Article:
ANAHEIM, Calif. -- General manager Bob Murray and coach Dallas Eakins will return to the Anaheim Ducks next season after the club missed the playoffs for the third consecutive year.
Murray confirmed the organization's decisions Friday, nearly three weeks after Anaheim (17-30-9) finished the worst season in franchise history by points percentage.
Murray has run the Ducks' front office since November 2008, while Eakins has completed two losing seasons behind Anaheim's bench.
The franchise is at a low point after finishing next-to-last in the NHL while missing the playoffs in three straight years for the first time since 2002, but Murray remains confident he can steer the Ducks back to contention.
"A lot has been said about this being a lost season, and I don't agree with that totally," Murray said. "Some of the young guys have got along really well, and a couple didn't. A couple of the middle-aged guys have had a couple of lost years. But whenever you're going through this -- call it rebuild, retool, remodel, reset -- whatever you want to call it, it's a plan.
"... We want to make a team that's faster, younger, and they play an exciting brand of hockey that our fans want to come and see play."
Owners Henry and Susan Samueli remain confident in Murray and his leadership group even after the Ducks finished last in the league in goals for the second time in three years. Their power play scored only 8.9% of the time -- the lowest percentage in modern NHL history -- and Murray stopped just short of confirming Eakins will get a new assistant coach to supervise the unit.
But the grim on-ice results didn't yet reflect the optimism felt by Murray and many of the Ducks' players about their young core built around Trevor Zegras, Jamie Drysdale, Max Comtois, Isac Lundestrom and Troy Terry, among others.
Murray believes he has assembled some ingredients of a winner, and he intends to add to it in a busy offseason.
"A couple of these young players in our organization are going to be top-six forwards," Murray said. "I think our young goaltenders in the organization played very well. ... You've got boxes you fill as you build a hockey team, and I know some of those young guys are going to fill those boxes now."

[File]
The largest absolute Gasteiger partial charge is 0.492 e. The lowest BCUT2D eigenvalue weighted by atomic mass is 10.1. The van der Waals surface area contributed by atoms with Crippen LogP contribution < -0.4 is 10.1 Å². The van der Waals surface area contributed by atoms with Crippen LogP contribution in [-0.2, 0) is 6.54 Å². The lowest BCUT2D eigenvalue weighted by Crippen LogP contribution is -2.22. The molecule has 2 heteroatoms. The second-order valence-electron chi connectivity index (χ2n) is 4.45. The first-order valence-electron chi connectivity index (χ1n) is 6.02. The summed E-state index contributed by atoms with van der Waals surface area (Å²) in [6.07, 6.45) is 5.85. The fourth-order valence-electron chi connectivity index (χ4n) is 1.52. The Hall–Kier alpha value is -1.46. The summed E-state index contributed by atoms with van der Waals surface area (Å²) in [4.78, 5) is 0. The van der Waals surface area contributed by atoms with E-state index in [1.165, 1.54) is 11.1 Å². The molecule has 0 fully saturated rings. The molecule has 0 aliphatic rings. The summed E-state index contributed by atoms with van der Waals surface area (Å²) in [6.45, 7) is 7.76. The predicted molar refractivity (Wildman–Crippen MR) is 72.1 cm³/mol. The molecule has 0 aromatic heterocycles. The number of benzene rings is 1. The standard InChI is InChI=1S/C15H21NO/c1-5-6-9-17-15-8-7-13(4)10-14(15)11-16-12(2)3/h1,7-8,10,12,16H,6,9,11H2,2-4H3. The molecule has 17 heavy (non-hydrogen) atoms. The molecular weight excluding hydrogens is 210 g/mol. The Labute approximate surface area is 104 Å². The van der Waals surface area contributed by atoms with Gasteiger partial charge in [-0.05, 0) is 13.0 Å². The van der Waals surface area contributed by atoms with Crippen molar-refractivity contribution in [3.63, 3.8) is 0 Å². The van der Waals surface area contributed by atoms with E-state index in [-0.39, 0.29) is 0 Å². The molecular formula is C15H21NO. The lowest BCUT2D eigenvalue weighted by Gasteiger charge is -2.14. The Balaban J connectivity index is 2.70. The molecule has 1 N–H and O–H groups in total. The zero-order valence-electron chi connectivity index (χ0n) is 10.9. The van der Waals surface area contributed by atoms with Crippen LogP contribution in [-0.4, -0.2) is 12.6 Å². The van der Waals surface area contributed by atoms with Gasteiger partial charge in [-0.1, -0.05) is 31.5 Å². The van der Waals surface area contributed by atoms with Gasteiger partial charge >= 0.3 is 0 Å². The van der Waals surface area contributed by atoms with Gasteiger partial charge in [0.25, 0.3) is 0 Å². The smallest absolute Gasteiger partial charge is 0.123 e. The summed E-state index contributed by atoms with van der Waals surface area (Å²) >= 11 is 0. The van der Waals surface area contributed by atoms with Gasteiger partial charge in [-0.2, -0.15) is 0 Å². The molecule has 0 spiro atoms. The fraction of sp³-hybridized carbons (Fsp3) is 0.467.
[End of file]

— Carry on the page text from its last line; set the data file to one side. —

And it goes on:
The Ducks still aren't sure about the future of captain Ryan Getzlaf, whose contract is up this offseason. The 36-year-old playmaker has spent his entire career in Anaheim, and Murray recently met with Getzlaf to discuss his plans.
"He's obviously at the point in his career where he needs to take a little step back and see what's best for his family and what he thinks his role can be," Murray said. "We discussed roles on the hockey team. Ryan and I discussed a whole bunch of things, and we will continue to have discussions."
After finishing ahead of only Buffalo in the combined NHL standings, the Ducks have a 12.1% chance of securing the first No. 1 overall pick in franchise history. Anaheim can fall no lower than fourth, which means the club is guaranteed to have its highest draft choice since picking Bobby Ryan second overall in 2005.
But the Ducks haven't had any luck in recent draft lotteries, prompting Murray to feel that "it might be a win for a change just not to fall, because every year we fall."
The Ducks have a long history of solid drafting and player development under Murray, and he isn't chagrined by the fact his offensively challenged team holds a high pick in a draft with mostly defensemen and goalies considered to be its top prospects.
"We're going to take, as we always have, the best player," Murray said. "We won't make our list by position. The best player available, and then as it goes down the road, you can always - defensemen are always valuable to move. Everybody needs defense."